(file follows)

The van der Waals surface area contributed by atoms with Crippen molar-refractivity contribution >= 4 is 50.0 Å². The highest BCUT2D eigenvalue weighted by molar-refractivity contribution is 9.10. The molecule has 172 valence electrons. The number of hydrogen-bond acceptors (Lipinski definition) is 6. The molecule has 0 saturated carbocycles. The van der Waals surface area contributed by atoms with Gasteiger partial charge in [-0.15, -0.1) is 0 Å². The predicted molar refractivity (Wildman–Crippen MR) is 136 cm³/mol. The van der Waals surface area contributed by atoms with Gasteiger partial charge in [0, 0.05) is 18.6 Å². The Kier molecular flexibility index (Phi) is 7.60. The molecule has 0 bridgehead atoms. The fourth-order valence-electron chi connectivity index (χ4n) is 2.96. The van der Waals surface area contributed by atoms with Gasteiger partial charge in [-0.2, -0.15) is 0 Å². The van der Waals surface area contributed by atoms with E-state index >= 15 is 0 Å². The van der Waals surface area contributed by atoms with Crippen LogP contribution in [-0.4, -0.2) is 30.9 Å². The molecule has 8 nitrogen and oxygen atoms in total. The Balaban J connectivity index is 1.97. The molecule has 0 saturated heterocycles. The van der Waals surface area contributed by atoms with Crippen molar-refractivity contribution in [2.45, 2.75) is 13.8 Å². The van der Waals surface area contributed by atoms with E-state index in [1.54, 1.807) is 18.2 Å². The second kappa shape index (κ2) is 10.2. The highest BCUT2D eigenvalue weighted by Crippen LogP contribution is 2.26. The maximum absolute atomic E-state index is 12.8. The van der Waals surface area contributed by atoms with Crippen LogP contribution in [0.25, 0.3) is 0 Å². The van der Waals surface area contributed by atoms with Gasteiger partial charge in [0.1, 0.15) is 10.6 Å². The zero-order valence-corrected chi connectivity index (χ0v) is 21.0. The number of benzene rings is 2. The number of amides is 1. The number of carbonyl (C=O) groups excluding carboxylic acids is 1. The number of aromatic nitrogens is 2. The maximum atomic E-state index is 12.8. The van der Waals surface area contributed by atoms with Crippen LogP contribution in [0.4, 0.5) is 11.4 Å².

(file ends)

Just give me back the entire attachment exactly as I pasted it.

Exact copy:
The van der Waals surface area contributed by atoms with Crippen molar-refractivity contribution >= 4 is 50.0 Å². The highest BCUT2D eigenvalue weighted by molar-refractivity contribution is 9.10. The molecule has 172 valence electrons. The number of hydrogen-bond acceptors (Lipinski definition) is 6. The molecule has 0 saturated carbocycles. The van der Waals surface area contributed by atoms with Gasteiger partial charge in [-0.15, -0.1) is 0 Å². The predicted molar refractivity (Wildman–Crippen MR) is 136 cm³/mol. The van der Waals surface area contributed by atoms with Gasteiger partial charge in [0, 0.05) is 18.6 Å². The Kier molecular flexibility index (Phi) is 7.60. The molecule has 0 bridgehead atoms. The fourth-order valence-electron chi connectivity index (χ4n) is 2.96. The van der Waals surface area contributed by atoms with Gasteiger partial charge in [-0.2, -0.15) is 0 Å². The van der Waals surface area contributed by atoms with E-state index >= 15 is 0 Å². The van der Waals surface area contributed by atoms with Crippen LogP contribution in [-0.4, -0.2) is 30.9 Å². The molecule has 8 nitrogen and oxygen atoms in total. The Balaban J connectivity index is 1.97. The molecule has 0 saturated heterocycles. The van der Waals surface area contributed by atoms with Crippen molar-refractivity contribution in [2.45, 2.75) is 13.8 Å². The van der Waals surface area contributed by atoms with E-state index in [1.54, 1.807) is 18.2 Å². The second kappa shape index (κ2) is 10.2. The highest BCUT2D eigenvalue weighted by Crippen LogP contribution is 2.26. The maximum absolute atomic E-state index is 12.8. The van der Waals surface area contributed by atoms with Crippen LogP contribution in [0.25, 0.3) is 0 Å². The van der Waals surface area contributed by atoms with Gasteiger partial charge in [0.1, 0.15) is 10.6 Å². The zero-order valence-corrected chi connectivity index (χ0v) is 21.0. The number of benzene rings is 2. The number of amides is 1. The number of carbonyl (C=O) groups excluding carboxylic acids is 1. The number of aromatic nitrogens is 2. The maximum atomic E-state index is 12.8. The van der Waals surface area contributed by atoms with Crippen LogP contribution in [0.4, 0.5) is 11.4 Å².